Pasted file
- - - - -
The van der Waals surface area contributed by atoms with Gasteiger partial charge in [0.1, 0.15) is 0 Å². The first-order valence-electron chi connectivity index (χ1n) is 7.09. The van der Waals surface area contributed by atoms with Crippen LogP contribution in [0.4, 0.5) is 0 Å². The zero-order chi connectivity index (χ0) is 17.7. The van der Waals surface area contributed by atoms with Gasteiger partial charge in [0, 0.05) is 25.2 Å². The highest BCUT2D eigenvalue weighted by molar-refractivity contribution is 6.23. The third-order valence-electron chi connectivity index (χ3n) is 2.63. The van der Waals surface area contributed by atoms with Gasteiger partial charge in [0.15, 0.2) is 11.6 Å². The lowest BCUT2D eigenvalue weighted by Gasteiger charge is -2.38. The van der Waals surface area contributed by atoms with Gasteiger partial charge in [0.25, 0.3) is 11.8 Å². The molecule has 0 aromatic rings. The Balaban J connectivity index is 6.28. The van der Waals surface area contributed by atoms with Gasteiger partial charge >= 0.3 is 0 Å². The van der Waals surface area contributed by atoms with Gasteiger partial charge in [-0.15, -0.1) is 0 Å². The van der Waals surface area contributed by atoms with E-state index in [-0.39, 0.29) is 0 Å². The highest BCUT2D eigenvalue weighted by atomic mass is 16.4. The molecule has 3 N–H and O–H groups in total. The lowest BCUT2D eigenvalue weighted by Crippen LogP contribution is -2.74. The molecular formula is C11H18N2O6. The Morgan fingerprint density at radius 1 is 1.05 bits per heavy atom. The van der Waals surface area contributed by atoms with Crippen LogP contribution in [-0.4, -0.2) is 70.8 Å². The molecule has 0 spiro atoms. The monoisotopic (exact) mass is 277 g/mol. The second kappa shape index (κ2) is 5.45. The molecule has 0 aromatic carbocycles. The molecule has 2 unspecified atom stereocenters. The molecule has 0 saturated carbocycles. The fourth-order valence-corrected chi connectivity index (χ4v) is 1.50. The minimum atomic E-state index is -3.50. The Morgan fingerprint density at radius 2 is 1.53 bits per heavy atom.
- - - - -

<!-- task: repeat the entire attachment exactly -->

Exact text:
The van der Waals surface area contributed by atoms with Gasteiger partial charge in [0.1, 0.15) is 0 Å². The first-order valence-electron chi connectivity index (χ1n) is 7.09. The van der Waals surface area contributed by atoms with Crippen LogP contribution in [0.4, 0.5) is 0 Å². The zero-order chi connectivity index (χ0) is 17.7. The van der Waals surface area contributed by atoms with Gasteiger partial charge in [0, 0.05) is 25.2 Å². The highest BCUT2D eigenvalue weighted by molar-refractivity contribution is 6.23. The third-order valence-electron chi connectivity index (χ3n) is 2.63. The van der Waals surface area contributed by atoms with Gasteiger partial charge in [0.15, 0.2) is 11.6 Å². The lowest BCUT2D eigenvalue weighted by Gasteiger charge is -2.38. The van der Waals surface area contributed by atoms with Gasteiger partial charge in [0.25, 0.3) is 11.8 Å². The molecule has 0 aromatic rings. The Balaban J connectivity index is 6.28. The van der Waals surface area contributed by atoms with Gasteiger partial charge >= 0.3 is 0 Å². The van der Waals surface area contributed by atoms with Gasteiger partial charge in [-0.15, -0.1) is 0 Å². The van der Waals surface area contributed by atoms with E-state index in [-0.39, 0.29) is 0 Å². The highest BCUT2D eigenvalue weighted by atomic mass is 16.4. The molecule has 3 N–H and O–H groups in total. The lowest BCUT2D eigenvalue weighted by Crippen LogP contribution is -2.74. The molecular formula is C11H18N2O6. The Morgan fingerprint density at radius 1 is 1.05 bits per heavy atom. The van der Waals surface area contributed by atoms with Crippen LogP contribution in [-0.4, -0.2) is 70.8 Å². The molecule has 0 spiro atoms. The monoisotopic (exact) mass is 277 g/mol. The second kappa shape index (κ2) is 5.45. The molecule has 0 aromatic carbocycles. The molecule has 2 unspecified atom stereocenters. The molecule has 0 saturated carbocycles. The fourth-order valence-corrected chi connectivity index (χ4v) is 1.50. The minimum atomic E-state index is -3.50. The Morgan fingerprint density at radius 2 is 1.53 bits per heavy atom.